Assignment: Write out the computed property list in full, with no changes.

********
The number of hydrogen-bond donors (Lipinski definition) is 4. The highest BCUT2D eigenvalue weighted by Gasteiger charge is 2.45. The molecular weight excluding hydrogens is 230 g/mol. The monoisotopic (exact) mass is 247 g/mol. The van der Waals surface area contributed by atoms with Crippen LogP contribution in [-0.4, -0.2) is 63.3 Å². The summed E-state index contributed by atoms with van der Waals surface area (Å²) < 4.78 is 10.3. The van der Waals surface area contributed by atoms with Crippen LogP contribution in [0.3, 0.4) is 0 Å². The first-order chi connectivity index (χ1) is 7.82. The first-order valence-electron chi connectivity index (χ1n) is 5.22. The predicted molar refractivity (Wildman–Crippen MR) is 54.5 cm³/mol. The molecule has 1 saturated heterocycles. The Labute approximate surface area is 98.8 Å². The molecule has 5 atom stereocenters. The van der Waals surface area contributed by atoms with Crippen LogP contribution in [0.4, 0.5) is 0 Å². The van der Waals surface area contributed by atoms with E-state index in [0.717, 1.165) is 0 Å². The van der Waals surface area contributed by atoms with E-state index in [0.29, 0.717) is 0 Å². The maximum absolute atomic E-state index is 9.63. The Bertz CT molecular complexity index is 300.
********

The number of hydrogen-bond donors (Lipinski definition) is 4. The highest BCUT2D eigenvalue weighted by Gasteiger charge is 2.45. The molecular weight excluding hydrogens is 230 g/mol. The monoisotopic (exact) mass is 247 g/mol. The van der Waals surface area contributed by atoms with Crippen LogP contribution in [-0.4, -0.2) is 63.3 Å². The summed E-state index contributed by atoms with van der Waals surface area (Å²) < 4.78 is 10.3. The van der Waals surface area contributed by atoms with Crippen LogP contribution in [0.3, 0.4) is 0 Å². The first-order chi connectivity index (χ1) is 7.82. The first-order valence-electron chi connectivity index (χ1n) is 5.22. The predicted molar refractivity (Wildman–Crippen MR) is 54.5 cm³/mol. The molecule has 1 saturated heterocycles. The Labute approximate surface area is 98.8 Å². The molecule has 5 atom stereocenters. The van der Waals surface area contributed by atoms with Crippen LogP contribution in [0.4, 0.5) is 0 Å². The van der Waals surface area contributed by atoms with E-state index in [0.717, 1.165) is 0 Å². The van der Waals surface area contributed by atoms with E-state index in [0.29, 0.717) is 0 Å². The maximum absolute atomic E-state index is 9.63. The Bertz CT molecular complexity index is 300.